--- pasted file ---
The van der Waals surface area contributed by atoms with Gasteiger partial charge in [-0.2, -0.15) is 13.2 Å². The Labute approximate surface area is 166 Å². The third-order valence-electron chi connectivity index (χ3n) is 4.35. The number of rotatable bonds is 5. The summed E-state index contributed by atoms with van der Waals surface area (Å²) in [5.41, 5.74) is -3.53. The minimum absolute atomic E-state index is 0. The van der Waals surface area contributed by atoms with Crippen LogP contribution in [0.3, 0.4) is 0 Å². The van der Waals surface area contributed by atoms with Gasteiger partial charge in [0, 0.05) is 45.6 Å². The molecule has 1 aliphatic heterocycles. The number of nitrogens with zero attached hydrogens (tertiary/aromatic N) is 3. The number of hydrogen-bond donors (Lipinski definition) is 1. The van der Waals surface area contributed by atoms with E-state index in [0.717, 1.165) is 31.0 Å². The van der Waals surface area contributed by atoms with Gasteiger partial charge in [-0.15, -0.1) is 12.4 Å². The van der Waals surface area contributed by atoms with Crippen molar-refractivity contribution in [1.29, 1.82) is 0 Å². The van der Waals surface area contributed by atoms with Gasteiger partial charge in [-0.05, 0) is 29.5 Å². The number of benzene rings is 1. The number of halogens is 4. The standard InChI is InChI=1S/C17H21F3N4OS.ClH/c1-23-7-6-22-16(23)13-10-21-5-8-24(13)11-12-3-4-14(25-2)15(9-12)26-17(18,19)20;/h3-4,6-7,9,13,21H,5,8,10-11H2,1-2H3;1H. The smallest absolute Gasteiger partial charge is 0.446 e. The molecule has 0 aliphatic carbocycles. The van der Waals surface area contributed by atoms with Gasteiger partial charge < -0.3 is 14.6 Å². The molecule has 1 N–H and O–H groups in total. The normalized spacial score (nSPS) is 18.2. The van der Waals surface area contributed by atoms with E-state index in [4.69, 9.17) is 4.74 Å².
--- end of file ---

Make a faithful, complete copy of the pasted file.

The van der Waals surface area contributed by atoms with Gasteiger partial charge in [-0.2, -0.15) is 13.2 Å². The Labute approximate surface area is 166 Å². The third-order valence-electron chi connectivity index (χ3n) is 4.35. The number of rotatable bonds is 5. The summed E-state index contributed by atoms with van der Waals surface area (Å²) in [5.41, 5.74) is -3.53. The minimum absolute atomic E-state index is 0. The van der Waals surface area contributed by atoms with Crippen LogP contribution in [0.3, 0.4) is 0 Å². The van der Waals surface area contributed by atoms with Gasteiger partial charge in [0, 0.05) is 45.6 Å². The molecule has 1 aliphatic heterocycles. The number of nitrogens with zero attached hydrogens (tertiary/aromatic N) is 3. The number of hydrogen-bond donors (Lipinski definition) is 1. The van der Waals surface area contributed by atoms with E-state index in [0.717, 1.165) is 31.0 Å². The van der Waals surface area contributed by atoms with Gasteiger partial charge in [-0.15, -0.1) is 12.4 Å². The van der Waals surface area contributed by atoms with Crippen molar-refractivity contribution in [1.29, 1.82) is 0 Å². The van der Waals surface area contributed by atoms with Gasteiger partial charge in [-0.05, 0) is 29.5 Å². The number of benzene rings is 1. The number of halogens is 4. The standard InChI is InChI=1S/C17H21F3N4OS.ClH/c1-23-7-6-22-16(23)13-10-21-5-8-24(13)11-12-3-4-14(25-2)15(9-12)26-17(18,19)20;/h3-4,6-7,9,13,21H,5,8,10-11H2,1-2H3;1H. The smallest absolute Gasteiger partial charge is 0.446 e. The molecule has 0 aliphatic carbocycles. The van der Waals surface area contributed by atoms with Gasteiger partial charge < -0.3 is 14.6 Å². The molecule has 1 N–H and O–H groups in total. The normalized spacial score (nSPS) is 18.2. The van der Waals surface area contributed by atoms with E-state index in [4.69, 9.17) is 4.74 Å².